What does a Policy Analyst do?
A policy analyst is responsible for examining the efficacy of existing policies and laying out the groundwork for new programs and legislation to meet objectives and goals. Duties of the position include reviewing and amending policy drafts and proposing suggestions to improve the effects of existing policies. Policy analysts also work closely with stakeholders to determine the goals and objectives of policies. Depending on the industry, a policy analyst may progress into a directorial or executive role.
A bachelor's degree in a related field is the minimum educational requirements to be a policy analyst. In some specialized areas of work, master's degrees in the field are preferred. Some policy analysts also obtain a legal degree due to the need to understand legal aspects affecting policy creation and changes. Good candidates for this position often possess an excellent understanding of the industry and market conditions and have strong analytical and organizational skills.
- Review and evaluate legislation and policies
- Determine the benefits and drawbacks of existing policies
- Propose suggestions to improve the effects of policies
- Identify legal flaws in policies and recommend amendments
- Edit and amend policy drafts as required
- Liaise with stakeholders to determine needs and goals of policies
- Gather data and produce reports on the qualitative and quantitative analysis
- Analyze market trends and conditions
- Master's degree in a related field preferred
- Working knowledge of the legal aspects affecting policies
- Excellent understanding of the relevant industry and market conditions
- High organizational and time-management skills
- Strong analytical and problem-solving skills
- Excellent verbal and written communication skills
- Good interpersonal and social skills
- Exceptional team player with a strong ability to contribute positively to a team environment
- Able to sit in front of a computer screen for long hours at a time
How much does a Policy Analyst make near United States?
Policy Analyst Career Path
Learn how to become a Policy Analyst, what skills and education you need to succeed, and what level of pay to expect at each step on your career path.
Years of Experience Distribution
Policy Analyst Insights
“Good work life balance because you rarely have to think of work outside of working hours.”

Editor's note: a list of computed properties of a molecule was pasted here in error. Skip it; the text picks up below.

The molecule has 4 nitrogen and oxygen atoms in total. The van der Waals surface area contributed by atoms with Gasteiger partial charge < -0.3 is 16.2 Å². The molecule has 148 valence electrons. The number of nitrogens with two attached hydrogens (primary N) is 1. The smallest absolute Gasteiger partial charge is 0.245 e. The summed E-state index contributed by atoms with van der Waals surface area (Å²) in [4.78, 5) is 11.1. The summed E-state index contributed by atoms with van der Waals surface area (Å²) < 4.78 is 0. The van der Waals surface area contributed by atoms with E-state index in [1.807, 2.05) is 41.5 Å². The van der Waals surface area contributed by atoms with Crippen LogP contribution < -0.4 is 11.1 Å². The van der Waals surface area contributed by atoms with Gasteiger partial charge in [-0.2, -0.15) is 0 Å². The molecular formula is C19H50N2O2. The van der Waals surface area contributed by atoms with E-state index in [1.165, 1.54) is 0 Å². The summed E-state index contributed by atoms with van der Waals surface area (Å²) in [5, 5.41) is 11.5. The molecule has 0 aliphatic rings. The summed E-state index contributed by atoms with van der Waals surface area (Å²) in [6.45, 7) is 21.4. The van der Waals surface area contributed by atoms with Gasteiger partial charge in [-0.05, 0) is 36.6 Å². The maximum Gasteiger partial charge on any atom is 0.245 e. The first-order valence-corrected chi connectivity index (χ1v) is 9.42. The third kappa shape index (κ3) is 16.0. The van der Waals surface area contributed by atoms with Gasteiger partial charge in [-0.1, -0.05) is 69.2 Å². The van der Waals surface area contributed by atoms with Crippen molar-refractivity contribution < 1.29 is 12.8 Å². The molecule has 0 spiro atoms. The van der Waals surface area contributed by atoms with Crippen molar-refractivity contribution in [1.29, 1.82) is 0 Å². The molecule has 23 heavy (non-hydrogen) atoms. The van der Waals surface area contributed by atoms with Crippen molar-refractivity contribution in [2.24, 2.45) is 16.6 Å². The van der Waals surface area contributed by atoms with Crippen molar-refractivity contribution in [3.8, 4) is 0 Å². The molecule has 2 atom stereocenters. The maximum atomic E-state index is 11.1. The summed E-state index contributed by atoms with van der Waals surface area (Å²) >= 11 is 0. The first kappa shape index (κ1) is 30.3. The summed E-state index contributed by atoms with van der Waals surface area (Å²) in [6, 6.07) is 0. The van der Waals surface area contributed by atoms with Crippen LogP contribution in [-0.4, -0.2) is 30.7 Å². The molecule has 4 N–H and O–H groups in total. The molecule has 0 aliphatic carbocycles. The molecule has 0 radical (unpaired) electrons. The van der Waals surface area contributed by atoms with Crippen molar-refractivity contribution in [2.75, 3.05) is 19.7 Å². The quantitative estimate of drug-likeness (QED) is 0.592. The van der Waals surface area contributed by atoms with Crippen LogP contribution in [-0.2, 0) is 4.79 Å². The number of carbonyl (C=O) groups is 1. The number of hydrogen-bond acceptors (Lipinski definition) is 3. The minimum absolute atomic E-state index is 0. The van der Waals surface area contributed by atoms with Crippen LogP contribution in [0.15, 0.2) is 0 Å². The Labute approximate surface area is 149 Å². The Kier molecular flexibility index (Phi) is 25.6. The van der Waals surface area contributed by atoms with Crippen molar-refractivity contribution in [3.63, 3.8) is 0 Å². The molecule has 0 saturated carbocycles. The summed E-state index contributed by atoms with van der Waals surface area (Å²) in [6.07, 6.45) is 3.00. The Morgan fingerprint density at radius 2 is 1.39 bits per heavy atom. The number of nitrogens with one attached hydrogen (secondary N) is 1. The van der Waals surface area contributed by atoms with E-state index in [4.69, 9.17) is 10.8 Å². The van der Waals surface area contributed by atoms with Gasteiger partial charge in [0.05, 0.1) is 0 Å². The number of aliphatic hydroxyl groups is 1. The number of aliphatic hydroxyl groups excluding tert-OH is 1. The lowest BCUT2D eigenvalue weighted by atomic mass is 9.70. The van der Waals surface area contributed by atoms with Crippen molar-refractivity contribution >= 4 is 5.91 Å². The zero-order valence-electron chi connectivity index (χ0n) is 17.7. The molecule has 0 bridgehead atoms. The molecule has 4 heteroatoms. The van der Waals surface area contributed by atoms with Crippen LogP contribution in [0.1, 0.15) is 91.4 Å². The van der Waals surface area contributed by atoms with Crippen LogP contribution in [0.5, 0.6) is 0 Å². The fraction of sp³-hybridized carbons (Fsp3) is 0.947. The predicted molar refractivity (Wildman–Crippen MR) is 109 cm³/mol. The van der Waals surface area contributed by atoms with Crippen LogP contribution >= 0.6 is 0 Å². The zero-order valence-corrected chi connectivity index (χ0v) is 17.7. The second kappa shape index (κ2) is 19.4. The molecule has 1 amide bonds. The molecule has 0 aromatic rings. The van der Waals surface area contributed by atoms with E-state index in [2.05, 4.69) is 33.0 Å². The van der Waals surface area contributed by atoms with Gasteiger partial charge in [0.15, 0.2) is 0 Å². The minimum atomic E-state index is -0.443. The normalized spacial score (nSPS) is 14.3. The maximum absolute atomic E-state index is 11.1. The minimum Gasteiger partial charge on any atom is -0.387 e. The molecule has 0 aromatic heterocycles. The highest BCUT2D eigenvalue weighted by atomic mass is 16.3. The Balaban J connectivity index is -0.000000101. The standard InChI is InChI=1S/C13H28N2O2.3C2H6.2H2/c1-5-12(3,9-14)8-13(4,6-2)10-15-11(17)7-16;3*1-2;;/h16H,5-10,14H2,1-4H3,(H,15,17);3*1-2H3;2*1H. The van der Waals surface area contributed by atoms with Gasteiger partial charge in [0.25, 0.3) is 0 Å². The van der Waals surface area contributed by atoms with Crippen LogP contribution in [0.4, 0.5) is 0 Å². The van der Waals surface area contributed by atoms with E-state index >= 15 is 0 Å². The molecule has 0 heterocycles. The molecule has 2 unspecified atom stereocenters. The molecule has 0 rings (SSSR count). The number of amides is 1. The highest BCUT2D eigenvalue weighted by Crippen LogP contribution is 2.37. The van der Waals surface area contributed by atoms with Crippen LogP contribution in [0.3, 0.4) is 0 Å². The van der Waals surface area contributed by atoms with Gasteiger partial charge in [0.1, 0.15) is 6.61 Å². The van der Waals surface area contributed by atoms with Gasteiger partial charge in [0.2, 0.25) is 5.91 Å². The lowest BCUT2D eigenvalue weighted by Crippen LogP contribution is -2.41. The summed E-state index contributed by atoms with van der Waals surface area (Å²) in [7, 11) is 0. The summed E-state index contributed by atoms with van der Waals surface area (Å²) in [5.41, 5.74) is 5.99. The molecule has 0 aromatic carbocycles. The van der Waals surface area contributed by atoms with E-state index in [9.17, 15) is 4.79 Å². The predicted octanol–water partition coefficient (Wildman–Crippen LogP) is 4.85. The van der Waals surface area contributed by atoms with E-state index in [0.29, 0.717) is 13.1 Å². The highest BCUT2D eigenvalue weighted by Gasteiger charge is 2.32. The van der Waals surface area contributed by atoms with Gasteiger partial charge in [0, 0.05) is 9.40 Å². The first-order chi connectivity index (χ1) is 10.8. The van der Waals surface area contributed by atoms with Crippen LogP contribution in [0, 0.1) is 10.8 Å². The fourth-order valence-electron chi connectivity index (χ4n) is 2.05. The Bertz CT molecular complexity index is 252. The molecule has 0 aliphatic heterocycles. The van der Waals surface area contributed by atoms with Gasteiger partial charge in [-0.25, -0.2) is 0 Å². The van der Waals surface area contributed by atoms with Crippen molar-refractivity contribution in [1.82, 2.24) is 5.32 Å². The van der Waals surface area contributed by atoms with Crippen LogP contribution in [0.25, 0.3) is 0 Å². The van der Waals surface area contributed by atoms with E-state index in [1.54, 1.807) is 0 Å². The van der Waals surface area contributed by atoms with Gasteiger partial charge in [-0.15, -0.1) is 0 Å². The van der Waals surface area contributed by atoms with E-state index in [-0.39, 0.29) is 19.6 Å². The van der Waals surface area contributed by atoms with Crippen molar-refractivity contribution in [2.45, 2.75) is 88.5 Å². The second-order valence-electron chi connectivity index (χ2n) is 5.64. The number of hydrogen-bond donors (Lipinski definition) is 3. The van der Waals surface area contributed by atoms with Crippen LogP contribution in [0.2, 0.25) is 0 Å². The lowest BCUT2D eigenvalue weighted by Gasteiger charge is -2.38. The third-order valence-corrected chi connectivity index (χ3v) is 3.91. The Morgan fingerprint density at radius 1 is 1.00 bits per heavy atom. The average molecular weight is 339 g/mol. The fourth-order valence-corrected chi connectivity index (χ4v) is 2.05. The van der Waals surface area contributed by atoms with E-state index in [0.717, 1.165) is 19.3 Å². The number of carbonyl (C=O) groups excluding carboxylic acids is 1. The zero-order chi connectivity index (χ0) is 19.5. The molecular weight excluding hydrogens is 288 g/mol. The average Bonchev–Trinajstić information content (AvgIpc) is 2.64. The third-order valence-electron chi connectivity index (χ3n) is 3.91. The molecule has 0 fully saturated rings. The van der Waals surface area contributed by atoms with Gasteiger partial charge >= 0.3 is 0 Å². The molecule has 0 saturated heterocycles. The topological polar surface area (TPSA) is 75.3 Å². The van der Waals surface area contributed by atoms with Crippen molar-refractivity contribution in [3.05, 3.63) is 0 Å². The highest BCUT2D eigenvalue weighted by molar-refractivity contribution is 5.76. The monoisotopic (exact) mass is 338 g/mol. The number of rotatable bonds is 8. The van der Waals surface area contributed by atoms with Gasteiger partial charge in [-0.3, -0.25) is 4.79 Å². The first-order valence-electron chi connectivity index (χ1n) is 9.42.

“No one in my dept makes the minimum salary range for our job as advertised.”
“Local and federal governments both pay better.”
“Nice to know you're helping people and my team was great”
“Good career prospects and ability to transfer to other depts”
“Good benefit and retirement benefit”
“Provide the best learning and development opportunities”
“limited options for career growth and personal development”
Policy Analyst Interviews
Frequently asked questions about the role and responsibilities of policy analysts
Policy analysts conduct research on existing policies to determine how they're working and to determine their strengths and weaknesses. They also work to develop new policy recommendations to address various issues. The typical day of a policy analyst may include drafting policies and meeting stakeholders.
An advantage of working as a policy analyst is the ability to choose a variety of concentrations, from science and law to health care and the environment. Job satisfaction for these professionals comes from informing policy changes that can improve people's lives.
In the U.S., the average salary for policy analysts is $72,442 per year, depending on specialization, years on the job, and place of work. As a policy analyst gains experience, they can earn a salary of up to $92,223 per year.
Becoming a policy analyst requires public speaking, sometimes in stressful situations. These professionals may need to testify in front of local, state, or even national governments. Additionally, they must demonstrate strong research skills and the ability to defend their work.